the plan now adopted by the Rteform
err. The Governor acknowvledged tham
It would be better t's have a dlirec
vote, but that wvouild bring up the oli
quiestion between the up-coutntry an
the low country about the negro. .1
the equilibrium between the hos
country and the up couintry is to 1
preserved the syrstemu asm adopted mum
stand. The Conservatives, ha an
t want to come In and pick out and elect
a man who will surrender all we have
y fought for.
>r Just here there was one shout for A
Elerbe and one for Evans. Tillman
I told the shouters to shut up and then
0 went on to say:
"Now, I will touch on the coat tall r.
o business. l'eople are trying to make
out that. I am trying to play double.
d You who know me know that I never
r played double in my life and that I
it never will." (Applause.)
ri "The sum and substance of this whole at
, thing." he said, 'is that in to
January EIllerbe and Neal came
1, into my ollice. There was a la
i- great cry for a farmer for Governor. 131
Li J'lierbe was talking about the matter 13
I and L asked him who he thought would
3 be a good man. Ile named several and
B I told him tihe people wouldn't have i
r them. '1hen I asked him .why he didn't W1
il run. lie said he didn't want the place, th
i aid I asked him what he was making
'- all the fuss about. About the 'ame
o tine it was reported that I was in
i favor of Evans for Governor. Ellerbe co
asked am if I wasn't pledged to Evans he
t and I told him no. I further told him
0 that it made no difference what class a
I man was from; that tne peo. th
ple wanted and would have th
I a man with the backbone and nerve to ita
t carry oit the laws. "I say here and
3 now that Ellerbo i. a good and true
- man with plenty of backbone and nerve tiv
n but lie is not the only one in the i0- po
) form ranks who has it." Sel
General Ellerbe had bf-en sitting with co
i his eyes steadily fixed on the Governor
t while this explanation was being made.
- lie arose. called the ('overnor and said: fer
3 "Didn't I tell You at ileauifort that I av,
I intended to refer to this if this thing
t, kept up, and( didn't you, by silence,
agree to it?" gr
) The Governor did not (lispuite this. In
Then General .Elierbe said: lie:
'Didn't you tell me, Iln the presence W
- of Colonel N eal, that I wouldn't have to
a scramble for the place, and that you ii
r would take Evans out of the race?" pO
) Tillman answered: "Yes, I said I no
I would got him out if I could, but he
Swouildn'L come out. I ain not his keep.
or and could not take him out. isn't
r that so?" m<
1 lulrbe-"Yes, if you say so." he
The 1vernor said he had never in- fu
dicated any preference for either man, he
Turning (uic3kly to Elierbe Tllmau
n asked: of
" Why do you underLake to say I RI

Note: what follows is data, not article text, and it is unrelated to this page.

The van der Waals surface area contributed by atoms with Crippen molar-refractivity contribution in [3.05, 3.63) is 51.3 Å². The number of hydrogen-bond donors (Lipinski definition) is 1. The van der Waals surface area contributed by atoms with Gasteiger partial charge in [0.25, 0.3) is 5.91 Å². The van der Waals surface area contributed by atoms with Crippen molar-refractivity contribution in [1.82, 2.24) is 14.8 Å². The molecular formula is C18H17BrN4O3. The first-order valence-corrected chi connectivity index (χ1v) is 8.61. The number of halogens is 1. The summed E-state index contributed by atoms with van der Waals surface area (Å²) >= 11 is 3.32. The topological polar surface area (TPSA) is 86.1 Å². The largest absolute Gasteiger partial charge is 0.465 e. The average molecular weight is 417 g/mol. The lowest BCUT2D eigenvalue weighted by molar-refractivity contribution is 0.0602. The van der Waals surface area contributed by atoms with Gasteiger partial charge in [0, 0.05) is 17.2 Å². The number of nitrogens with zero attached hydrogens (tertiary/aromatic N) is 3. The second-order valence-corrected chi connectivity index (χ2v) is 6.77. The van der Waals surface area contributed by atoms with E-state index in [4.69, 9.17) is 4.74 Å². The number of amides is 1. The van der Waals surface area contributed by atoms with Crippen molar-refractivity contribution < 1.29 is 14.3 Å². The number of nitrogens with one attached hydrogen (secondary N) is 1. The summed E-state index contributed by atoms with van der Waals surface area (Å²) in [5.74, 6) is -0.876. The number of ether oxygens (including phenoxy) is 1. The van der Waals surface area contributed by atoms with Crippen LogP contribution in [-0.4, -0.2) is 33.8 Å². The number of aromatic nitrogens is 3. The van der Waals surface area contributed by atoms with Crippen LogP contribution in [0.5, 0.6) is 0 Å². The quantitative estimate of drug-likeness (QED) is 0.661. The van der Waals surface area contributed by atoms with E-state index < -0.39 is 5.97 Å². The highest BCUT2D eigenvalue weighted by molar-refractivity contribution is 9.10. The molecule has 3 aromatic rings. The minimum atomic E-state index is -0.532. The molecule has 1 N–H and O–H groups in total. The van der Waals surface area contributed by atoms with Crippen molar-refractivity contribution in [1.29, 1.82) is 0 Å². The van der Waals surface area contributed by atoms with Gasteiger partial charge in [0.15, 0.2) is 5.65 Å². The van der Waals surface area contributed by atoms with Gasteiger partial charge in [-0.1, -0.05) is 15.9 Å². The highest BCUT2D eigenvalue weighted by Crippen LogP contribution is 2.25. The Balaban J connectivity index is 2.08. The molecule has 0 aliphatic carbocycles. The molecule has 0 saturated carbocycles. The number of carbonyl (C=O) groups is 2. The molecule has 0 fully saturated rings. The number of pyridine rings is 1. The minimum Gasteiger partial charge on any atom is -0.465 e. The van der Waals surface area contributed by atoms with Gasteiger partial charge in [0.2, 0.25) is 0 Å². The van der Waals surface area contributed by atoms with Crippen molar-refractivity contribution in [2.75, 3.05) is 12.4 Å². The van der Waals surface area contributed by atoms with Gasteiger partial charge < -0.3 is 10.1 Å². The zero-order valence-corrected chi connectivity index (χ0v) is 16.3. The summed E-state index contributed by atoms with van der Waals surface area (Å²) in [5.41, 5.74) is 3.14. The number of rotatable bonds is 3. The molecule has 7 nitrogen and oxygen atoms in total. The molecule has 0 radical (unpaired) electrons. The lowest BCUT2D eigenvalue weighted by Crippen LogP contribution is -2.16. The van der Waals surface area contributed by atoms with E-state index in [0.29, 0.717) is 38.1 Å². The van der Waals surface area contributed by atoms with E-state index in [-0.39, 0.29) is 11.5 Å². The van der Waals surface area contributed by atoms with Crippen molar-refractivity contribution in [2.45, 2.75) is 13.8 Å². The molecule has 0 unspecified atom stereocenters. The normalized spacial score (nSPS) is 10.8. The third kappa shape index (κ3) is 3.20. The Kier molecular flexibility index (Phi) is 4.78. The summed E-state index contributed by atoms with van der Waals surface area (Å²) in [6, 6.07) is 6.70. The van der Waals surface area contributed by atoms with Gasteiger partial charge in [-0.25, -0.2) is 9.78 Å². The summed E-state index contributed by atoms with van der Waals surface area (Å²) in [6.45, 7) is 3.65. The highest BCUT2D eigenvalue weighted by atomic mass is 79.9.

i brought you out?"
)r Ellerbe quickly-"lecause you did ." al
d Tillman-'" . did not." 1]
d1 Ellrbo-'You did." ci
Lond cheering for Ellerhe and Till- ti
e- man broke out, it being dhllicult to tell h
e which had the best of it. There were
as soaSme cheeis for Evans.
0o. County Chairman Ketchin stepped 8
ve forward and the noise ceased. a
Tihe (iovernor turied around without
be another word and resumed his speechi
id by saying lie wonid now spank Butler t
id some. I e chunked the Senator briskly
it, for a few minuittes an(i next turned his
Id heavy guns on Cleveland, referring to t
the I'resident at the beginning as that
is black hearted old scoundrel. (Loud f
's cheIers.) Senator Gorman had just come a
q, oi the conclusion diat the thieves are t
if heainning 10 fall out and] exposo each c
(I other's roteness. (Applause.) n
if "I say we are Democrats, but I do u
d not say that we can possibly hold on si
d much longer that name the way things h1
are going on. I have got this to say: it
il Rather than be trampled on and tied t<
it hand and foot by the gold po wer I will
y seek the first opportunity of uniting gi
!- the South and West. I will go whether si
i. you go with me or not. (Tremendous cc
- cheering.) hi
Shouts-" We vwill go with you." he
'-"We are hleldi down ," the Governor vt
y said, "and our noses put to the grind- at
V stone. I would give lIve thiousandl dol. at
lars today to be in that Senate to tell sii
e t hat ol scoundrel and the Senate what ni
P 1 think of them. (Loud applause.) cl
TIhe Governor said that yesterday lie :
had issued a proclamation leopening
a' the dispensaries until the Supreme m
' Court decides the 1893 law or the Leg. W
B islature chianges It. Hie reviewed his in
action in closing the dispensarles after hi
', the (lecision of the court, and the whole si1
a bulsiness5. fromi beginning to end. In st
a reopening the dispelnsaries lhe is simply se
V obleying the wvill of the people,.W
iei then'i t ook ai handl pri mary in the
audience on the <question of whether 0ok
they want the~ presen0t state of affairs 5p
.or the dlispehnary. Not a hand was ly.
e raised for prohibition, and a large nnm- wi
her wenrt, ip to back lip the dispensary. ac
a The (Governor said( hle (dirn't believe bh'
5 in allowin~g the whiskey men to boss
-things any longer, ie was going to lit
give them a chance to dispose ofi the ar
5 rot they have on hand before lie put the an)
tscrews on i hemt. Some newspapers, the Lh
3 (Governor said, are predicting blood. he
shed. 'lhy are siimply encouraging fr.
- violation of t lie law. sh
3 ( Qovernor' Tiillman~i sali he noticed wi
Li t.hat ani A llia nce of this Slate had m.
ie adi')ptedi a resolution that it would not lhe
Ssupiport any main for ollice Whol is not m
in lull accoirdi with the (Oca:la demands. of
'Thefl ( lovernor said: ra
"It, is wvell known that I do not, nj
idirse all1 the Alliance demands. If tiheb
SA lliance wants to hurl, itself and Rte-.
form), it, canY prosecute that coulrse. I
hl'ieve that there are enouagh Alliance.
ment who believe in my honesty to suip
po11 r111m." ( A pplause.) e
TIhe (Governor concluded bly warning o
Is friends to send1 none( hblt rock rib- tu
bed ilmanltes to the Legislature. lie anu
said Wall street andi the whiskey trust an
will turn loose barrels of money when
tno I aglsature meets to beaiit him (Till. E
main) for the11 Senate.
'ihe appllauise wa~s spout aneouis and~ibl
lo ulolDninets wore senit the Gover
. . .of
, war nas nolien Inoclar, t. ye